• Build a tent over them to help soundproof the loud snoring sounds

The list of more drastic measures included moving to a different room, asking your partner to enroll for Sleep Therapy, or both of you attending Marriage Counselling Classes. Finally, dangerously, taking an excess of Non-prescription drugs.

The situation can be pretty serious on the whole as you can imagine but nothing to actually stop you snoring for long, if at all.

The only real solution to the sound of loud snoring is to follow good medical advice and attack the cause and not the symptom. A sleepPro mouthpiece will help you to do this and be assured because the National Health Service and Doctors and Dentists recommend them everywhere.

Nevertheless always make sure to raise your snoring problems with your doctor. Keep him informed.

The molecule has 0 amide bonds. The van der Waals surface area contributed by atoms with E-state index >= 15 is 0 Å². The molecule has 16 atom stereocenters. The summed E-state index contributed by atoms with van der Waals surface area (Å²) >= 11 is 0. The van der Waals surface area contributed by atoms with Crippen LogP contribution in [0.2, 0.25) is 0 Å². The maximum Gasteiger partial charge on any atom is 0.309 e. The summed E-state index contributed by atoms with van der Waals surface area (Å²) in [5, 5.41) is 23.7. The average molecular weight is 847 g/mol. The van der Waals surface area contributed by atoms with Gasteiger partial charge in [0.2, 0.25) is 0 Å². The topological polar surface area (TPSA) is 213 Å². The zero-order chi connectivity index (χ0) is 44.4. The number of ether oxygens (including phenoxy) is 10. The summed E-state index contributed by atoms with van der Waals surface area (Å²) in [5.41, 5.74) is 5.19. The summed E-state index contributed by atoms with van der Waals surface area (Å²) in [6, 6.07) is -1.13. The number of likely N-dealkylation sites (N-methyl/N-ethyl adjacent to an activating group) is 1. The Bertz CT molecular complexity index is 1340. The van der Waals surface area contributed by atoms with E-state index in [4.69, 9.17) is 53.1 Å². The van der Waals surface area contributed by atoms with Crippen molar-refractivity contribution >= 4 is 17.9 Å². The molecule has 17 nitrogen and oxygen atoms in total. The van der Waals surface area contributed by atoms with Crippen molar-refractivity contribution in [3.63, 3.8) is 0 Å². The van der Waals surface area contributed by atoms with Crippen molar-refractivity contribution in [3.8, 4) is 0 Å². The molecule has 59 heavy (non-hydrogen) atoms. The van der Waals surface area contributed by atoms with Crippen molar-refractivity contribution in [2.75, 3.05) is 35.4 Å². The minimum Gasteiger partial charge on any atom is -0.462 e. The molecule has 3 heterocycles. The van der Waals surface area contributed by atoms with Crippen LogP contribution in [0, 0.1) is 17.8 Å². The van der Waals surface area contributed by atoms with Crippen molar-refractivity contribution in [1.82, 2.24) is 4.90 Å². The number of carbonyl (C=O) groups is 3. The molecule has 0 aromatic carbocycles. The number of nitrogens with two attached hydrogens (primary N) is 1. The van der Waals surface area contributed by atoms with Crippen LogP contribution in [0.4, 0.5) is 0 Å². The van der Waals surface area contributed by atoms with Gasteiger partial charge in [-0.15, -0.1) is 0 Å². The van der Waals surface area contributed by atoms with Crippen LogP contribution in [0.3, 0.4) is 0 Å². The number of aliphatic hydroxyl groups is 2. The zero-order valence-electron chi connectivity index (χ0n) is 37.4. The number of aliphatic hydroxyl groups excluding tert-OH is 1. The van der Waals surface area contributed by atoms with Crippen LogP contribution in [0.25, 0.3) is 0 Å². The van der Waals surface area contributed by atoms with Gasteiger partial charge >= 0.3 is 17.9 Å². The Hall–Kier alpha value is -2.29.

By John Redfern

Take a look at our YouTube video for more info!

The Bedroom Wars

Not a book review I’m afraid but I think it would make a great title for a Hollywood Rom-Com. And what a story it would be. Maybe you’re in the trenches for this one because it certainly seems to be a bigger, and sometimes more amusing, and widespread scenario than we realize.

Would our blockbuster film be Pretty Woman, Knocked Up, or When Harry met Sally in its style. How to Lose a Guy in 10 Days, What Women Want, or especially While you were Sleeping leap out as the most appropriate titles for this movie, but sadly, they’ve already been used by this popular genre.

As part of Stop Snoring Week researchers have shed light on a whole host of annoyances that British couples face when they’re between the sheets, with nabbing the duvet emerging as the biggest bone of contention by far.